UTAH (ABC4) – September 2022 is proving to be one for the record books. High temperatures break records nearly every day. In northern Utah, those high temperatures are interrupting learning. For the second day in a row, Weber School District has its schools on an early release schedule. In the Davis School District, window-mounted swamp coolers are running on high to keep students from getting too hot at one elementary school.    

On Tuesday and Wednesday, the entire Weber School District is on an early release schedule some classrooms saw temperatures rise above 80 degrees last week.  

District spokesperson Lane Findlay told ABC4 that the district is hoping the cooler temperatures forecasted for Thursday and Friday will help indoor temperatures be more manageable. According to the district, some of the older schools don’t have the air conditioning needed to keep up with the unusually high temperatures. Not only that, but many schools had older A/C units go down last week. 

Due to many of the cooling units being older, parts are not readily available. On top of that, a disrupted supply chain is making it even more difficult to get those parts quickly.  

The Davis School District has a handful of schools that are having a hard time keeping cool during this heatwave.  

At Bountiful Elementary School a swamp cooler kicks into high gear in Chera Fernelius’ third grade classroom.  “It’s very helpful but it comes with some downsides too,” Fernelius told ABC4.  

Fernelius told ABC4 that children directly in front of the cooler stay cool while many of their classmates remain warm. The cooler has to stay on most of the day or the classroom will quickly warm up. Even with the cooler on, Fernelius said the inside temperature still often gets up to 80 degrees. It also makes it hard for students to hear during lessons and often blows their work off their desks.   

“In the private sector nobody would stand for that,” Fernelius stated. “Nobody would stand for an 80-degree office. They would all be complaining until it got fixed.”  

Having a warm classroom is uncomfortable, but she said that is only a small part of the real problem.   

“When it’s hot, especially, they get sleepy,” she said referring to her students. “Their eyes start, and their blinks are a little longer. It’s just really hard for them to concentrate. I think just like anybody, we’re used to air conditioning at this point.”  

Fernelius told ABC4 that when she was young her school didn’t have A/C. At the time she thought nothing of it but said that’s because A/C wasn’t common in many places at the time. Her students are living in an era in which air conditioning is the norm rather than the exception and because of that, they are not used to sitting in a room that can reach 80 degrees. She told ABC4 that the “back-in-my-day” mindset is one we need to move past. Especially when we’re talking about the safety of children.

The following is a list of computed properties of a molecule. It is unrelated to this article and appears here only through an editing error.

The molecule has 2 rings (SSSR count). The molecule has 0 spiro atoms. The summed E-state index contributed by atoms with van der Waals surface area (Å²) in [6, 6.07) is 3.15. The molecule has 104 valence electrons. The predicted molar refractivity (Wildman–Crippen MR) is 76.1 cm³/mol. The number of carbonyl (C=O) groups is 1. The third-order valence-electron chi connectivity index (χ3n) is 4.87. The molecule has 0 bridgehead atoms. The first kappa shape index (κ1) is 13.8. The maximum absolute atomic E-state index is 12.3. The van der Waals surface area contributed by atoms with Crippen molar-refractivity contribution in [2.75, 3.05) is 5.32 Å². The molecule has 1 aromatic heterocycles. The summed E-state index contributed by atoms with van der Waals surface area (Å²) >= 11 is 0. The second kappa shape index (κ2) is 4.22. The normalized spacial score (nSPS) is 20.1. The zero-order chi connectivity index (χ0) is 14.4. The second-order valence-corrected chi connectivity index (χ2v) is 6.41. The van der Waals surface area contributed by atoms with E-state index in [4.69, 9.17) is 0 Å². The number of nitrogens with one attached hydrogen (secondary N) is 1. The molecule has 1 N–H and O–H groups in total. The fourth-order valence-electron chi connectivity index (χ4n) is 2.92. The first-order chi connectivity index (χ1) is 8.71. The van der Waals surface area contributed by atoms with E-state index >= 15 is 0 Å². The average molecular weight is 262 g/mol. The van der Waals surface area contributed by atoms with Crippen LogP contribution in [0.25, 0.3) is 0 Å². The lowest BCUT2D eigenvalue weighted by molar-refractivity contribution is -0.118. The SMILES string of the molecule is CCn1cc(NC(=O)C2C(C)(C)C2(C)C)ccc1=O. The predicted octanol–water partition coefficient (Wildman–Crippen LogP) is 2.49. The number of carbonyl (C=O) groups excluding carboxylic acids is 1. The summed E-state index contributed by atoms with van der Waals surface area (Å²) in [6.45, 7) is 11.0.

Bountiful Elementary School was built in 1949 and is one of two in the district without air conditioning. Both schools are using swamp coolers for each classroom as a temporary solution.    

“In the 2015 bond, we air conditioned 27 schools,” Doug Anderson explained. Anderson is the director of utility services for Davis School District. The 2015 bond helped fund the cooling of one-quarter of the district’s schools. He said if that hadn’t happened, this year would be much worse than it is.  

Davis County residents will be able to vote on a new bond in November. If passed, it will provide the district with $475 million.  

According to the district: “If approved, the district plans to use the financing to rebuild Sunset Jr. High School and Bountiful Elementary, which are among the oldest schools in the district. A new elementary and junior high are also planned to be built in northwest Davis County to accommodate population growth in that area. Schools slated to be remodeled in the proposal include Bountiful High and Clearfield High. They will receive upgrades to common areas, classrooms, and air conditioning systems. Efficient air conditioning systems would also be installed in several auditoriums and gyms at Northridge High, Woods Cross High, Bountiful High, Clearfield High, and Viewmont High School.” 

According to the district, the bond will not increase current property taxes if it is passed.  

“We certainly want the kids of Davis School District to be in a safe, comfortable learning environment,” Anderson added.  

During the heatwave, the district is also implementing the following changes for recess: 

• When temperatures reach 80-89 degrees, students will be provided with the ability to drink water and take advantage of the shade. 

• If the heat is 90-99 degrees, students will continue to be provided with water and access to shade, and efforts will be made to limit physical exertion. Our staff members will also closely monitor students and look for signs of possible exhaustion and heat stroke. 

• When the mercury reaches 100 degrees, students will remain inside.